Chinese Religious Affairs Official Clarifies Misreported Criminal Cases

Using pictures and fact sheets, a top Chinese official on religious affairs on Tuesday in Washington clarified for the US media two recent criminal cases in China which had been misreported.

"The Constitution of China guarantees the religious freedom and protects normal and legal religious activities," said Ye Xiaowen, director of China's State Administration for Religious Affairs.

"However, no one in the country is allowed to use religious affairs as an excuse to undermine the public order or damage the physical or mental health of other citizens."

Ye, who is leading a delegation of senior religious leaders of China on a visit to the United States, at the invitation of religious organizations here, told reporters at the Chinese Embassy that Gong Shengliang in one case and Lorang Toinzhub and A'an Zhaxi in the other were penalized because of their criminal offenses, not normal religious activities.

Gong Shengliang, a 49-year-old man from Zaoyang, Hubei province in central China, received a life sentence in October for rape and assault convictions. Ye showed pictures of those who had been beaten or disfigured by Gong's followers and those raped by Gong.

Ye said the victims had been targeted either because they refused to join the so-call "South China Church" founded by Gong or because they disagreed with him after becoming his followers.

Ye said Gong also used fallacies such as: those in pursuit of God "should focus their love, passion and desire on the preacher," or Gong himself -- in order to deceive and control the mentality of female followers and ultimately rape them.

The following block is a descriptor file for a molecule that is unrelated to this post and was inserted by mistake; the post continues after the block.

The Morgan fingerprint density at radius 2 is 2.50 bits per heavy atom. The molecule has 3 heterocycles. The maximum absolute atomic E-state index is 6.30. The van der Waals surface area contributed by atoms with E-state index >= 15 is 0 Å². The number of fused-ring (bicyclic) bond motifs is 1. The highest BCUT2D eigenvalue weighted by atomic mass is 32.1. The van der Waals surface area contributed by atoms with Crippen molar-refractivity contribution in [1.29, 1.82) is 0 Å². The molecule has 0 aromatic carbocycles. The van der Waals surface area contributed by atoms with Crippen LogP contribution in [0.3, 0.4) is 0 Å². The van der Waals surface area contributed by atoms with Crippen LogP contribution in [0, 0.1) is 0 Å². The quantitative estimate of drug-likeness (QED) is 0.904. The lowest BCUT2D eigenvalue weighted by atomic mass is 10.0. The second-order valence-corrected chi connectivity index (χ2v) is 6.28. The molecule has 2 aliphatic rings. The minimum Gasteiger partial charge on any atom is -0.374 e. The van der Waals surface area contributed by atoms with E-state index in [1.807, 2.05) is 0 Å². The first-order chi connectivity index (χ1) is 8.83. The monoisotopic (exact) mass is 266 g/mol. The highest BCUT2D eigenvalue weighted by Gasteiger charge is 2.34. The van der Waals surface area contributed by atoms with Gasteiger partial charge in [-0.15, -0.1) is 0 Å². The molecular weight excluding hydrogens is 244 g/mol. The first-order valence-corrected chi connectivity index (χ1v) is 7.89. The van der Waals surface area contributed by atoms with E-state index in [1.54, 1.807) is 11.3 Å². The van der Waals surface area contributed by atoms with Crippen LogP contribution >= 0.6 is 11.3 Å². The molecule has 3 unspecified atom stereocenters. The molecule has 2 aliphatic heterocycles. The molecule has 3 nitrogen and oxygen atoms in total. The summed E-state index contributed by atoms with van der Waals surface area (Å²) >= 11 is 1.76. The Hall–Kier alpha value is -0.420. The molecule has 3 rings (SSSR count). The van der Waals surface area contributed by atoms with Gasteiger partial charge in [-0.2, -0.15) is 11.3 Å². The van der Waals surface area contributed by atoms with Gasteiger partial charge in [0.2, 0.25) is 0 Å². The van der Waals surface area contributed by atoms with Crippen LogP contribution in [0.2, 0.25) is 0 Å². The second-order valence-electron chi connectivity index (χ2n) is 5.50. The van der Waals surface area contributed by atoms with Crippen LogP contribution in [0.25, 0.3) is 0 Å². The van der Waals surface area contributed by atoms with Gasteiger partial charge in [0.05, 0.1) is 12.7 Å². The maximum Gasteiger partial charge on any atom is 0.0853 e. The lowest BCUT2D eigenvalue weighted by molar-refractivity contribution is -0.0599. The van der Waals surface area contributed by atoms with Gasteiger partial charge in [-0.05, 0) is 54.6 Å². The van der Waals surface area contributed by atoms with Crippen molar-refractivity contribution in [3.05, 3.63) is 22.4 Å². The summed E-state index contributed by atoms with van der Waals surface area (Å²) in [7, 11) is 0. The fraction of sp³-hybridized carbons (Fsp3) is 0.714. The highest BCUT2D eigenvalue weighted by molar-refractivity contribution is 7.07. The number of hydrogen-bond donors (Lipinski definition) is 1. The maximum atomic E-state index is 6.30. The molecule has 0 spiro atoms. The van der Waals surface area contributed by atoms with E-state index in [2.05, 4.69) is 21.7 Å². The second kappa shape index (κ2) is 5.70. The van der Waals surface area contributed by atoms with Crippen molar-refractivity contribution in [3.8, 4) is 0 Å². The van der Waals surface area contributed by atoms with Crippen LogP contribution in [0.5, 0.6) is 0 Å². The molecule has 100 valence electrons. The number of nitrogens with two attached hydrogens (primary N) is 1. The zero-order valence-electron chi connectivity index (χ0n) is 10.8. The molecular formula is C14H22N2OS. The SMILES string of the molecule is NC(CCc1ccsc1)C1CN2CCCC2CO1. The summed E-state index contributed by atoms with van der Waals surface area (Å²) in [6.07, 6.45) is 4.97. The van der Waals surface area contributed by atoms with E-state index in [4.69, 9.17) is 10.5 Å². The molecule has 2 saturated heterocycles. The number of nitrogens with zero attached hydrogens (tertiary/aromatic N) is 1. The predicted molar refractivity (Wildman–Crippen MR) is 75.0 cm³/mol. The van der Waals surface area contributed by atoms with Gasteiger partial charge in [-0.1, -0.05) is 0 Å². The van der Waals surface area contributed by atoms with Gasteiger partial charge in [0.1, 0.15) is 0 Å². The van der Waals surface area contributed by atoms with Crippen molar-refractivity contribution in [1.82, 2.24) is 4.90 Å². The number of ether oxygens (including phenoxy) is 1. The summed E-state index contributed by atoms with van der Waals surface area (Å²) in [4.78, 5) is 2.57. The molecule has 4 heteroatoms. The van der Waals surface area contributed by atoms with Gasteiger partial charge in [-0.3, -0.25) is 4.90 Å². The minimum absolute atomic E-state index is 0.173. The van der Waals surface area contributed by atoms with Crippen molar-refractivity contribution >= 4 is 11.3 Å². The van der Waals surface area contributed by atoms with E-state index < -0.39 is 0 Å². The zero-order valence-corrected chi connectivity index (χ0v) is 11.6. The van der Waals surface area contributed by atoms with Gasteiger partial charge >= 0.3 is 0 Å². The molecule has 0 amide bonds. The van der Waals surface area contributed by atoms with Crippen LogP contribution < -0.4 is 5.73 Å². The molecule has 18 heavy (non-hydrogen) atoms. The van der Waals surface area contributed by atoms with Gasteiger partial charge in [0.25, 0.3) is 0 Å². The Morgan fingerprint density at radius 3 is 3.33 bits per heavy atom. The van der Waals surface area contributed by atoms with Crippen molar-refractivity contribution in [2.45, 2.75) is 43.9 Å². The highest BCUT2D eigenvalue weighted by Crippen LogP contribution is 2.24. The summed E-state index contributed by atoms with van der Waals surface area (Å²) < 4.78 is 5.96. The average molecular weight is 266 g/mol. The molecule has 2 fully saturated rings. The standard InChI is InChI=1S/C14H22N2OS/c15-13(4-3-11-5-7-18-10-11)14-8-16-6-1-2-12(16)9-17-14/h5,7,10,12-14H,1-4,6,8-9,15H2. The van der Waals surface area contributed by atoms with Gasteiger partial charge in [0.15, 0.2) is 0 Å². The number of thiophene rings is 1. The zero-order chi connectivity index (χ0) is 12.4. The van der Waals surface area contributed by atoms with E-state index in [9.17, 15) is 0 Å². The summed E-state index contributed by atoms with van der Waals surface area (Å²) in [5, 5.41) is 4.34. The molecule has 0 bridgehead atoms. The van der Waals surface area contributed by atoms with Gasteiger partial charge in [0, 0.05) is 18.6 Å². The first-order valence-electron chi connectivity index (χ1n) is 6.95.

Christian leaders in China denounced Gong as "devil" and "Satan," Ye said.

Lorang Toinzhub and A'an Zhaxi, both residents of the Tibetan Autonomous Prefecture of Garze in southwestern Sichuan province, were sentenced to death, in Toinzhub's case, and to death with a two-year reprieve in Zhaxi's case, in Dec. for inciting splitting the country, scheming to set off explosions, and unlawfully possessing firearms and ammunition.

At the news conference, Ye showed US reporters pictures of the scenes of the five explosions the two had detonated, from January 2001 to April 2002, in several places in Sichuan.

One person was killed and a dozen others hurt, including one critically.

Cao Shengjie, president of the China Christian Council also told the news conference that for those who want a clear picture of China's situation in religious affairs, please "go to China andsee for yourself."